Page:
Having lived in India for almost a decade, Isabelle has also noticed some broad similarities in the way children are brought up in the two countries. “We have a saying in South Germany ‘Schaffe Schaffe Hausle baue’ that loosely translates to ‘work, work, work and build a house’. I found that parents here have a similar outlook…to teach their children to work hard. They feel that they’ve fulfilled their duty only once the children have moved out or gotten married. Also, my mother never let me leave the house without a big breakfast. It’s the same here.” The importance given to the care of the family is one similarity that came up again and again in conversations with all German expats.

While most people wouldn’t draw parallels between German and Indian discipline (or lack thereof), Germans married to Indians have found a way to bridge the gap. Take for example, Ilka, who thinks that the famed differences of discipline between the two cultures actually works to her marital advantage. She sees the difference as Germans being highly planning-oriented; while Indians are more flexible in their approach. Ilka and her husband balance each other out in several ways. She says, like most Germans, she too tends to get stressed when her plans don’t work out, but her husband calms her down.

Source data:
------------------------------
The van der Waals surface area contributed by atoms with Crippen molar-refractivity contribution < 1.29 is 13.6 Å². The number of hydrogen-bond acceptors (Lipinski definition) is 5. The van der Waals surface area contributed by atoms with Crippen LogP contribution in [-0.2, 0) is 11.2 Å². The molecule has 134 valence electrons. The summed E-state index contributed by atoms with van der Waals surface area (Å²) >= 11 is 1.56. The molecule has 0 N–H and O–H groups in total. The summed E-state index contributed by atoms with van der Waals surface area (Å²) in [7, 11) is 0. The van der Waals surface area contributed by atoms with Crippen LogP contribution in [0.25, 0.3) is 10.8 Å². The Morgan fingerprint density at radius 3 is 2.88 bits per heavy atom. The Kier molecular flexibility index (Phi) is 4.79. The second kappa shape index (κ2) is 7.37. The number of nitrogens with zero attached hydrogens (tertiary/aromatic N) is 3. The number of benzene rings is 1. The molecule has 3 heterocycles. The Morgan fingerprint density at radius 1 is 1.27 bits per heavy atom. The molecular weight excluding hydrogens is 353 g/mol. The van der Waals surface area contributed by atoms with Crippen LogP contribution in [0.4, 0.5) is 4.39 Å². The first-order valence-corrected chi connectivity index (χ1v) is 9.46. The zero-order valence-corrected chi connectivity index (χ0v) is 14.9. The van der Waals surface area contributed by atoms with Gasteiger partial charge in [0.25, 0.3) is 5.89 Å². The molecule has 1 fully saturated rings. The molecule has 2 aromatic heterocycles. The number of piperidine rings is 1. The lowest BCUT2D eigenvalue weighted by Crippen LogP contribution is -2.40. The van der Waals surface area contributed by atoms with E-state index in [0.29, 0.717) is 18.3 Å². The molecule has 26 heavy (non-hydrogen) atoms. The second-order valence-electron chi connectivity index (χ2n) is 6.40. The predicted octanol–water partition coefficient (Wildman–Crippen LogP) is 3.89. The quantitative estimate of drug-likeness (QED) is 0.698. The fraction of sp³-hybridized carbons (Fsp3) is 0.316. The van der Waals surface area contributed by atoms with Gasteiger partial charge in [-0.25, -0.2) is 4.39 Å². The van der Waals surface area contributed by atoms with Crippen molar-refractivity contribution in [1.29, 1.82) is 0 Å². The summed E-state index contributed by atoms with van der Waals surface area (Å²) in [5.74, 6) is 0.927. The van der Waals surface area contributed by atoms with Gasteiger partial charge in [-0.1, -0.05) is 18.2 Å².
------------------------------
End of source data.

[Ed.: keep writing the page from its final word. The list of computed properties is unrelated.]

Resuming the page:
Consequently, Ilka feels India is “so full of life. The social life here is more happening; people smile at you, bond over food and are much more relaxed.” Isabelle, too, can attest to Indians’ friendliness. When asked about an Indian characteristic that makes her feel most at home, she quickly answers “humour.” “Whether it’s a taxi driver or someone I’m meeting professionally, I’ve learnt that it’s easy to lighten the mood here by just cracking a few jokes. Indians love to laugh,” she adds.